what these bands are ; but it seems they are to Inap at a dying hour. But yet you call the work that is to be done on the soul at that time the greatest work of all. Is it not strange, then, that my mind should be again brought into bondage under the fear of death? You told me, in a former letter, that we were travelling in the same path; but, indeed, I think it is otherwise now. But you must judge when I give you an account of my present feelings. And one thing in your letter confirms me in it, viz. where you say that the daily cross, which is intended to counteract the devices of Satan, the workings of the old man, and the pleasing desires of the flesh, is not all you expect in the course of your pilgrimage; but that you expect some familiar visits, fresh love-tokens, confirming renewals, and promised revivals, of the good work of God, even unto the end. This is the place I seem to turn out of your path; and, indeed, I have at present no such things in expectation. And it seems to me that I am confirmed in this by the word of God. The passage I refer to is recorded in Ezekiel: “ But, when the people of the land shall come before the Lord in the solemn feasts, he that cntereth in by the north gate to worship shall go out by the way of the south gate; and he that entereth in by the way of the south gate shall go forth by the way of the north gate; he shall not return by the way of the gate whereby he came in, but shall go forth over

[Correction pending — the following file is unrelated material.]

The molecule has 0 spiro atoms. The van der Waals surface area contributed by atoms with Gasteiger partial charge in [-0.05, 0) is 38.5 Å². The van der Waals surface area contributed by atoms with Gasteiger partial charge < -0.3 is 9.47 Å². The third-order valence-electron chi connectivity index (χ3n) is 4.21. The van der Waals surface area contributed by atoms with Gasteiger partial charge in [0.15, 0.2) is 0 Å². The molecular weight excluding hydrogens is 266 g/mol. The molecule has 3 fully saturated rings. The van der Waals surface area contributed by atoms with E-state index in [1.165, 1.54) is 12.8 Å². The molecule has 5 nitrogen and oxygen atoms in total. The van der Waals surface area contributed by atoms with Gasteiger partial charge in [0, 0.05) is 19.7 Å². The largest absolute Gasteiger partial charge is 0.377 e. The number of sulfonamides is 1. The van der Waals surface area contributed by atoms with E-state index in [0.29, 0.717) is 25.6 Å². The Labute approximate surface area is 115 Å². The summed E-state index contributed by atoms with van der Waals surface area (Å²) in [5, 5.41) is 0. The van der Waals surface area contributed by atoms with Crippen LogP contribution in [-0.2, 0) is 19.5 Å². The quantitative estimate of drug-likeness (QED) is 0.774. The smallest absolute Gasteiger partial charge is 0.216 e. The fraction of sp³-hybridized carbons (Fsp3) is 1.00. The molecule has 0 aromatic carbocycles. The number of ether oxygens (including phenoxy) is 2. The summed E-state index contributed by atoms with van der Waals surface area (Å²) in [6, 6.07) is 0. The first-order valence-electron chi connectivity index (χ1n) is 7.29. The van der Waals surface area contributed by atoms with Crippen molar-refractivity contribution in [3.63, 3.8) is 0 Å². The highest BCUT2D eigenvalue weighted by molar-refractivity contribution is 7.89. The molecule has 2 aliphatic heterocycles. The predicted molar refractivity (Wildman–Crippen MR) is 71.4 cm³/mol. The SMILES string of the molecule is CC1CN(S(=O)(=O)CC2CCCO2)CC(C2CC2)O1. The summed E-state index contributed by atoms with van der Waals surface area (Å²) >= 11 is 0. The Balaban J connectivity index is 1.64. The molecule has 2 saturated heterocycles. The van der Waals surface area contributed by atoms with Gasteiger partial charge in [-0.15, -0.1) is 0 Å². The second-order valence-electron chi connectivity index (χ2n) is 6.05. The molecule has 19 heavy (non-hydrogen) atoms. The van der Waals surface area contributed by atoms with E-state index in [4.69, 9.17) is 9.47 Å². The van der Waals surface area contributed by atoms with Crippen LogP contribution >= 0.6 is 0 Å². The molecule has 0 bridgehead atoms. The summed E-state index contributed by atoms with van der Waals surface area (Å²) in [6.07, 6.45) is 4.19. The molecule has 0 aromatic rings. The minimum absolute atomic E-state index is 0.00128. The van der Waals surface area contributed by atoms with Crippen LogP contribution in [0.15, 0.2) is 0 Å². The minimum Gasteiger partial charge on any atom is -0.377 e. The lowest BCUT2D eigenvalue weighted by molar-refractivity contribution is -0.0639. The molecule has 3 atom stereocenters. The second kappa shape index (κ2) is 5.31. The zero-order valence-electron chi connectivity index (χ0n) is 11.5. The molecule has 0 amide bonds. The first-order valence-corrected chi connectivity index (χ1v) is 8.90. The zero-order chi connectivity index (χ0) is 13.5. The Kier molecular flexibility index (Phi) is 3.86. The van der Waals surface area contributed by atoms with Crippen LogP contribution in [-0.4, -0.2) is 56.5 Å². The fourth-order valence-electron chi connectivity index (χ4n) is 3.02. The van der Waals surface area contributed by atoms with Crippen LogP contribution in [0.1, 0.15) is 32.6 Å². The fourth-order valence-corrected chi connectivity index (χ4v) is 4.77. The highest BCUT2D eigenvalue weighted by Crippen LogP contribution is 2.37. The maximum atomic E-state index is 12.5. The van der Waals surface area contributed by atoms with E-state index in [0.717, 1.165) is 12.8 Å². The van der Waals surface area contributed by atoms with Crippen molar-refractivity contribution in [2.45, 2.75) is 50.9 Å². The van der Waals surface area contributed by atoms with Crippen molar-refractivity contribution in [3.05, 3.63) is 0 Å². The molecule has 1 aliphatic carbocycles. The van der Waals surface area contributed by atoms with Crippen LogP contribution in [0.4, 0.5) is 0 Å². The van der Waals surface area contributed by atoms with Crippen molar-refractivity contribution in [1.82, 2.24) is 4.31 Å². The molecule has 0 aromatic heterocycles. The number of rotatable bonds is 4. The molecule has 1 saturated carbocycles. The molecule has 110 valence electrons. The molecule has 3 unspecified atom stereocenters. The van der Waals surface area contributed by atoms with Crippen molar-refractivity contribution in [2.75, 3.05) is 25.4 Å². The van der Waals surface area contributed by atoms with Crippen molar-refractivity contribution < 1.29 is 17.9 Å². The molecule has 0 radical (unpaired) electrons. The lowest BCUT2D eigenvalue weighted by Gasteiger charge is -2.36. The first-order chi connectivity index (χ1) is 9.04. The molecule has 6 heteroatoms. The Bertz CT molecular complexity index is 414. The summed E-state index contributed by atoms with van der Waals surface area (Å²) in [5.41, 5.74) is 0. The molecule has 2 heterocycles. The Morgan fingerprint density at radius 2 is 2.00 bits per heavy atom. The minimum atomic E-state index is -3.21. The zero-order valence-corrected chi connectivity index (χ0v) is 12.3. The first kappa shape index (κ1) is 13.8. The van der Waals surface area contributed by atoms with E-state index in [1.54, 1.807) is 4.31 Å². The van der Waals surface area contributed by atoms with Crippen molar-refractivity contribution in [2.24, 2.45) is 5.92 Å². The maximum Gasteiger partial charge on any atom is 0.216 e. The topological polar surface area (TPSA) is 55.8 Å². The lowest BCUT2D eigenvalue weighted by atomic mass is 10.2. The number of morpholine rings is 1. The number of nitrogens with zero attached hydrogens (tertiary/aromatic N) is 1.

against against it.” Ezek. xlvi. 9. The latter part of this verse seems to comprehend my past experience, my present feelings, and my future path, and has involved my mind in much darkness and gloominess; and I am led to believe that I am more interested in the mystical sense of this passage than any one upon earth. And it is this text that has cut off all my expectations of future enlargement while in this world; which is also confirmed to me by what Mr. Hart says in one of his hymns :

Their pardon some receive at first,

And then, compellid to fight,
They find their latter stages worst,

And travel much by night.